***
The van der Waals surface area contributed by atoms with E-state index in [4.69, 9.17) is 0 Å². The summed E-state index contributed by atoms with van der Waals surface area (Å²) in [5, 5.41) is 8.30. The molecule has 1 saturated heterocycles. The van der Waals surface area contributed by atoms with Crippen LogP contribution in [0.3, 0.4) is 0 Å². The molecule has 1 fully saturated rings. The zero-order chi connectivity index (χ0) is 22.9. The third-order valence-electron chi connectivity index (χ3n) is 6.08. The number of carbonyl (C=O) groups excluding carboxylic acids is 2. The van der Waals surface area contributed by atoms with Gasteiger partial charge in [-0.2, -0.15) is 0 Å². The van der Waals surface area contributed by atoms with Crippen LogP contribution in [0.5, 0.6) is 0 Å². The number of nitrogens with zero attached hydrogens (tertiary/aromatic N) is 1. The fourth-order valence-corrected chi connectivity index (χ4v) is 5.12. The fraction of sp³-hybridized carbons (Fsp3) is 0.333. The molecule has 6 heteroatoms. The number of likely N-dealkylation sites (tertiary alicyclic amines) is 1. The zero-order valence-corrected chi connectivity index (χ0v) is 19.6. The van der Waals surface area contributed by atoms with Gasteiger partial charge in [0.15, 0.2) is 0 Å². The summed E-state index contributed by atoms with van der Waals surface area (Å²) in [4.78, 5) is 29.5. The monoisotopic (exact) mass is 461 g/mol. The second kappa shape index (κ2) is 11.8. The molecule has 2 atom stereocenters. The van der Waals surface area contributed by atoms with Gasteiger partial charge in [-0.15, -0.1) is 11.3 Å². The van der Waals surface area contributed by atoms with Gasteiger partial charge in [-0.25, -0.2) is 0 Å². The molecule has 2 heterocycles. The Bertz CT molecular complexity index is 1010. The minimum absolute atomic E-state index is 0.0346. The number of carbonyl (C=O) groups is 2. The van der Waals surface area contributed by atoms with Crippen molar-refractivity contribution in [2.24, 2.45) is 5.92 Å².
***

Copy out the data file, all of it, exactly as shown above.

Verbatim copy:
The van der Waals surface area contributed by atoms with E-state index in [4.69, 9.17) is 0 Å². The summed E-state index contributed by atoms with van der Waals surface area (Å²) in [5, 5.41) is 8.30. The molecule has 1 saturated heterocycles. The van der Waals surface area contributed by atoms with Crippen LogP contribution in [0.3, 0.4) is 0 Å². The molecule has 1 fully saturated rings. The zero-order chi connectivity index (χ0) is 22.9. The third-order valence-electron chi connectivity index (χ3n) is 6.08. The number of carbonyl (C=O) groups excluding carboxylic acids is 2. The van der Waals surface area contributed by atoms with Gasteiger partial charge in [-0.2, -0.15) is 0 Å². The van der Waals surface area contributed by atoms with Crippen LogP contribution in [0.5, 0.6) is 0 Å². The number of nitrogens with zero attached hydrogens (tertiary/aromatic N) is 1. The fourth-order valence-corrected chi connectivity index (χ4v) is 5.12. The fraction of sp³-hybridized carbons (Fsp3) is 0.333. The molecule has 6 heteroatoms. The number of likely N-dealkylation sites (tertiary alicyclic amines) is 1. The zero-order valence-corrected chi connectivity index (χ0v) is 19.6. The van der Waals surface area contributed by atoms with Gasteiger partial charge in [0.15, 0.2) is 0 Å². The summed E-state index contributed by atoms with van der Waals surface area (Å²) in [4.78, 5) is 29.5. The monoisotopic (exact) mass is 461 g/mol. The second kappa shape index (κ2) is 11.8. The molecule has 2 atom stereocenters. The van der Waals surface area contributed by atoms with Gasteiger partial charge in [-0.15, -0.1) is 11.3 Å². The van der Waals surface area contributed by atoms with Gasteiger partial charge in [-0.25, -0.2) is 0 Å². The molecule has 2 heterocycles. The Bertz CT molecular complexity index is 1010. The minimum absolute atomic E-state index is 0.0346. The number of carbonyl (C=O) groups is 2. The van der Waals surface area contributed by atoms with Crippen molar-refractivity contribution in [2.24, 2.45) is 5.92 Å².